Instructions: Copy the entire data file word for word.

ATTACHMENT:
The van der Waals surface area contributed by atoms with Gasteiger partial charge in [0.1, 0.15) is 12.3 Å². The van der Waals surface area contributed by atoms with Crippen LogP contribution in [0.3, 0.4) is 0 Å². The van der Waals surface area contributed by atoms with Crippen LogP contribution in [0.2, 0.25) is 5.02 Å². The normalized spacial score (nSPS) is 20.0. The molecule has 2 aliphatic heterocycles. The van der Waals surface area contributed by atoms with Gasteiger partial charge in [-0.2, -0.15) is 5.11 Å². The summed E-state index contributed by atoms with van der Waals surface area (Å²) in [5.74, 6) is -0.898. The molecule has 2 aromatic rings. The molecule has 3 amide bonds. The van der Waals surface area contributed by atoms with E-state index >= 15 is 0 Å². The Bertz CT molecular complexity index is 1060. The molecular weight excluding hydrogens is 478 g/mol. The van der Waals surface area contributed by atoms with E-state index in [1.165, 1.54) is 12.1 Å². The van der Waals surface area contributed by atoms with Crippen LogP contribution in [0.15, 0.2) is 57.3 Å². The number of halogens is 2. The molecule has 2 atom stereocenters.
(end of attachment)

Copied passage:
The van der Waals surface area contributed by atoms with Gasteiger partial charge in [0.1, 0.15) is 12.3 Å². The van der Waals surface area contributed by atoms with Crippen LogP contribution in [0.3, 0.4) is 0 Å². The van der Waals surface area contributed by atoms with Crippen LogP contribution in [0.2, 0.25) is 5.02 Å². The normalized spacial score (nSPS) is 20.0. The molecule has 2 aliphatic heterocycles. The van der Waals surface area contributed by atoms with Gasteiger partial charge in [-0.2, -0.15) is 5.11 Å². The summed E-state index contributed by atoms with van der Waals surface area (Å²) in [5.74, 6) is -0.898. The molecule has 2 aromatic rings. The molecule has 3 amide bonds. The van der Waals surface area contributed by atoms with E-state index >= 15 is 0 Å². The Bertz CT molecular complexity index is 1060. The molecular weight excluding hydrogens is 478 g/mol. The van der Waals surface area contributed by atoms with E-state index in [1.165, 1.54) is 12.1 Å². The van der Waals surface area contributed by atoms with Crippen LogP contribution in [0.15, 0.2) is 57.3 Å². The number of halogens is 2. The molecule has 2 atom stereocenters.